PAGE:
Newt Gingrich’s campaign manager, accompanied by his top strategists and consultants, walked out while the blissful Gingrich’s enjoyed a two-week Caribbean cruise, at the insistence of wife Callista – right in the throes of Newt’s presidential campaign!! Someone forgot to inform her that the trips can resume after a hard fought White House occupancy. Mrs. Gingrich (apparently Tiffany’s best customer – and- she does look great!) envisioned a run for office where spousal whims override campaign demands. Good luck on that!
While contemplating whether or not I’d vote for Callista as First Lady, a recent lunch outing at Montre in Kopiko Plaza comes to mind. Not that the former “Kona Mix Plate” transformed to an Asian-Thai-Pacific Rim foodie destination has anything to do with Mrs. Gingrich – it’s just a more pleasant thought to dwell upon.
Walls painted in muted shades of ash green and tomato lends a hushed atmosphere to Montre. As you enter, two wooden Indonesian maidens greet you with hands clasped in the considerate greeting of ‘namaste’. Greenery and soothing water, rippling in a large ceramic pot, contributes to the welcoming effect. A friendly Japanese ‘neko’ statue with raised paw covers the base to allow good fortune to enter the establishment.
The Babes waste no time and get right down to the business of ordering lunch. Our waitress is efficient and makes suggestions while giving clear explanations. The menu looks suspiciously like Krua Thai’s on Kuakini Street. Mei explains that they dissolved a relationship and are now separate entities. I notice that there are several Chinese items available to complement the Thai offerings.
Because I normally long for good, Cantonese-style Chinese food (which does not seem to be available in Kona), my selections are Shrimp Look Funn as a table-shared appetizer, and Black Thai Noodle – wide rice noodles with pork and vegetables, closely resembling my preferred dish of Chow Funn.
The Look Funn is decent – and mostly foreign to the other gals. Consequently, Mei and I happily finished it off. The chow funn clone is tasty and more than I can handle, prompting me to pack the remains for another day.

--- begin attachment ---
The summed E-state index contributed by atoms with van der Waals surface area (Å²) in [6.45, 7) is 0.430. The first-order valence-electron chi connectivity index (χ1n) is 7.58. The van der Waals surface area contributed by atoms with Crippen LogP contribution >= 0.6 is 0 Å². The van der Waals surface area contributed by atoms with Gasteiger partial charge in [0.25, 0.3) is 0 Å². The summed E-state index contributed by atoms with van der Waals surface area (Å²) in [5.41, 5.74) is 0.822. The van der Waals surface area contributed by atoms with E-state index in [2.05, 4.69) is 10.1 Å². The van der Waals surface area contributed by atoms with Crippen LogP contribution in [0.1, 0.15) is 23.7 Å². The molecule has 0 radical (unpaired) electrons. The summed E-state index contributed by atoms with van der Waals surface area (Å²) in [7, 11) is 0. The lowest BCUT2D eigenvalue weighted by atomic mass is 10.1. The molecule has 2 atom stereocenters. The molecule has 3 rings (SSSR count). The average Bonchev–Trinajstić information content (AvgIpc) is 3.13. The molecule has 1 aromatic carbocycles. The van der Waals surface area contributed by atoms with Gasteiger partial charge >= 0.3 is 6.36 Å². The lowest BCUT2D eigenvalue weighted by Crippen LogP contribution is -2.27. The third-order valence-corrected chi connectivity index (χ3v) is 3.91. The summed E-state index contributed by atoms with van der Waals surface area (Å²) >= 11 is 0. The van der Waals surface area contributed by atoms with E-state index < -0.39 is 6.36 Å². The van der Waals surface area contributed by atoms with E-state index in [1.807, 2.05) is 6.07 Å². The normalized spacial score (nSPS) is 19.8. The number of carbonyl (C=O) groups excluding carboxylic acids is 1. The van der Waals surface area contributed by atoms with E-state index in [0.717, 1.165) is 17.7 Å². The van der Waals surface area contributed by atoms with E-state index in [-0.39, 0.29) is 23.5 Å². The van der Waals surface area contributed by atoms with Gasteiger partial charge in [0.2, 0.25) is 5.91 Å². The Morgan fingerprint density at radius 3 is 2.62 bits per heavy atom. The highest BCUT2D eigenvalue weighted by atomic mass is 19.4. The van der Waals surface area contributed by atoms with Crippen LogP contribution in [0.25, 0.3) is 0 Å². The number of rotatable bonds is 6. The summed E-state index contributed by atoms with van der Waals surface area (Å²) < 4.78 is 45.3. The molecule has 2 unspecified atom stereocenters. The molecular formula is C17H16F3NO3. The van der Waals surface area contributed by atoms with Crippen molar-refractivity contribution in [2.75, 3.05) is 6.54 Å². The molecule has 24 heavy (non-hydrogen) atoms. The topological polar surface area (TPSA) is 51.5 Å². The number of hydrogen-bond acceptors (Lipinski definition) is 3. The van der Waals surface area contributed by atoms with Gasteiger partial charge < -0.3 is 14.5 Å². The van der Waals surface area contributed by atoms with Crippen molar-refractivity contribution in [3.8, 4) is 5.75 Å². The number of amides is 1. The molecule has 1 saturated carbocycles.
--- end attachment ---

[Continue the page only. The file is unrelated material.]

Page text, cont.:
In the spirit of dim sum, Mei chose a basket of steamed Mini-Char Siu Bao (pork manapua) and Sticky Rice, wrapped in leaves and steamed. The pork buns, tender and flavorful, are greedily (in fun, of course) apportioned while the dark green leaves filled with sticky rice – not so much!
Appearing in the middle of the table is a tasteful green papaya salad – shredded and tangy green papaya mixed with onion, tomato, basil, chopped peanuts and dressed with a mixture of soy, shrimp paste, chili pepper, squeeze of lime, salad oil and a drop of two of honey. If you haven’t tried it, this salad is very refreshing – and filling.
Frankly, this visit to Montre took place on April 6th and I failed to write anything down – including who ordered what, and for how much! All I can do is post food photos and the fact that the prices were very reasonable.
From somewhere out of my brain fog, I recall that Cindy ordered a vegetable tofu dish with black bean sauce. There was also chicken and vegetables, and a vegetarian plate. All plate lunches come with a neatly formed pyramid of brown or white rice, a small salad with peanut-sauce dressing, and a crispy fried wonton.
Looking around the room, I noticed various pieces of Indonesian furniture and art, which at first, appeared to be the décor. At a closer glance, they were priced for sale. Well, why not??
Sated, we headed out the door, only to focus on the newly opened “Tex’s Drive Inn” across the parking lot. Despite all the protestations of lunchtime fulfillment, a few could not resist the freshly cooked (deep fried) malasadas!
Unfortunately, the malasadas are made in the confines of the kitchen, which takes all the fun out of eating a malasada in the first place! Does anyone remember the infamous Leonard’s Bakery Malasada Wagon in Honolulu? I do – my younger brother worked one during a long, hot summer. He would much rather have spent his summer surfing, but needed money to buy a surf board. Catch-22 in a minor form.
Malasadas are at their best when you are able to witness yeasty puffs of sweet-bread dough dropped into a huge wok of hot, bubbling oil. The dough pops a bit and when golden brown, is rescued from the pit by a cook with a mesh basket, drained somewhat, and doused with a coating of white, Hawaiian cane sugar. Consumption is at it’s best when you are able to take a bite without scorching your palate. Don’t save it for the next day – not-o so good-o.
Tex’s Drive Inn does a decent job, but there is no other like Leonard’s Bakery. In Honolulu, the annual Punahou School Carnival (Obama’s alma mater) also features the extremely popular, Malasada Tent, where enthusiastic alumni and current students form an efficient assembly line to handle the huge demand.
They also have some of the best carnival food in the State (excuse me, HPA) – and have consistently produced my favorite Portuguese Bean Soup – I wonder who’s recipe they pilfered??
Back on the Big Island of Hawaii, we make do with what’s available. Truthfully, the Big Island has much to offer, albeit a little spread out due to our massive geography, but within reach of those who desire it. All you need to appreciate what you have is to travel away from it – the homecoming is gratefully appreciated! Vog and all!